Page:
By The Numbers:  Other Iowa hunters were enjoying excellent success as well.  According to DNR harvest reporting data, turkeys were bagged in each of Iowa’s 99 counties during 2020 and the number of spring turkeys bagged this year increased significantly from 2019.  In North Central Iowa – the region where I spent the entire season – all counties showed an increase over 2019.  In Cerro Gordo county, a total of 135 turkeys were reported this spring compared to 88 in 2019.  In Winnebago county, 67 gobblers were taken in 2020; 43 were reported last year.  A total of 34 wild turkeys were harvested in Hancock county during 2020; 24 were taken in 2019.

The increased harvest was not limited to North Central Iowa but occurred across the state, resulting a statewide bag of 14,606 spring turkeys – a 3,232 bird increase over the 11,374 turkeys taken in 2019.

Final Thought:  Considering this year’s spectacular increase in harvest numbers, it would seem reasonable to assume that Iowa turkey populations have also increased significantly.  Ironically, just the opposite may be true.  With few exceptions, veteran turkey hunters from across the state reported seeing and hearing fewer gobblers in fewer places than in previous years.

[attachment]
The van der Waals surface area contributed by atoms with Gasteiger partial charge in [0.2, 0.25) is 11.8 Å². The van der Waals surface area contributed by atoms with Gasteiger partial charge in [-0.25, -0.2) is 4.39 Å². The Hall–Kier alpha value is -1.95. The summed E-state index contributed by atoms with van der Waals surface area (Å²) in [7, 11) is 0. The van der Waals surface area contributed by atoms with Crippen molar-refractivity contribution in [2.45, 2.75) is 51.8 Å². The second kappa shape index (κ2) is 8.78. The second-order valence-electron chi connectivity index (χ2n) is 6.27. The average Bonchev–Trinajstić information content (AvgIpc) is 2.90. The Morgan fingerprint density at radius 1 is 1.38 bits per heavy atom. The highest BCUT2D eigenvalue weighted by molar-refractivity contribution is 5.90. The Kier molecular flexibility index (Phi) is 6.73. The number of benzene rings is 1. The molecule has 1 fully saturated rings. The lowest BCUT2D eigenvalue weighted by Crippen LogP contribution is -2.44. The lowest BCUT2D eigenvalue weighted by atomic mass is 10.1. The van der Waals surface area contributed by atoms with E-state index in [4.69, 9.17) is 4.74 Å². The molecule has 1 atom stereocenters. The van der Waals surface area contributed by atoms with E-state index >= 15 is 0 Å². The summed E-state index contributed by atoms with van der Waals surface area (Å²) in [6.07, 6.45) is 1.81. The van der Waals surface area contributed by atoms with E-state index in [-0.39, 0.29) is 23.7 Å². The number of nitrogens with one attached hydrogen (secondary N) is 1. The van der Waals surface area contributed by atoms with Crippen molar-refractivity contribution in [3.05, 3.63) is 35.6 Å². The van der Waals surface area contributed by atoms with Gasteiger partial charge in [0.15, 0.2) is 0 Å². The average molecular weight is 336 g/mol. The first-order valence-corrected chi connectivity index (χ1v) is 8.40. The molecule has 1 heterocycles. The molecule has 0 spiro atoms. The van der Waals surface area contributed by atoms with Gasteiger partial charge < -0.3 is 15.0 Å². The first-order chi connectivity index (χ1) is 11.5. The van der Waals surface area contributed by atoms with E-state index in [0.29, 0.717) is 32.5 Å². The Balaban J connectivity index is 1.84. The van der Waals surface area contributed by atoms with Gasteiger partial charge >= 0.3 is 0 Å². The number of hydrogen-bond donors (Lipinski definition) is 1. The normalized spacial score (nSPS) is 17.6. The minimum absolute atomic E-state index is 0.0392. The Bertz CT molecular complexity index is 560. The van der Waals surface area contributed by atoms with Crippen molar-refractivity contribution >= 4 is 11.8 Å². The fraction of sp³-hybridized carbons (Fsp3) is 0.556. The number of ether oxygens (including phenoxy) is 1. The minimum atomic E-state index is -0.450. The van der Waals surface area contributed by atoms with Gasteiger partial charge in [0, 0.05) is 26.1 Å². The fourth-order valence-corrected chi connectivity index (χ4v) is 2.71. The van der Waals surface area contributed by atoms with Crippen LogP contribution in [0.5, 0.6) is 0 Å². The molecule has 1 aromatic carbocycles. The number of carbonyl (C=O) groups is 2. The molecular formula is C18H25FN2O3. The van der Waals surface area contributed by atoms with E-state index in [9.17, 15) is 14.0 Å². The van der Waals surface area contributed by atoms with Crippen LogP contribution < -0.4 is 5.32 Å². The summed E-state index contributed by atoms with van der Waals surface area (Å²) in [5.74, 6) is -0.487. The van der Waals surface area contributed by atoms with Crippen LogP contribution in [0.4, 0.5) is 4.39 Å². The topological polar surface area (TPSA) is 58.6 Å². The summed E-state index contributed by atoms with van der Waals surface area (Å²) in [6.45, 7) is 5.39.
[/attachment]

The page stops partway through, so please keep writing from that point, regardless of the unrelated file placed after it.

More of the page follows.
So why the spike in this year’s turkey harvest?  Public response to the COVID-19 pandemic might be the best guess.  With record unemployment claims and thousands of Iowans out of work, a lot of people have time on their hands.  For many, spending time outdoors certainly beats day after day of sitting at home.  Since turkey hunting is a solitary [physically distanced] form of outdoor recreation, it is likely that more people – including many first timers — hunted turkeys for more hours during more days than in previous years resulting in the increased bag.  According to DNR Conservation Officers, hunting pressure on public areas appeared unprecedented during the 2020 seasons.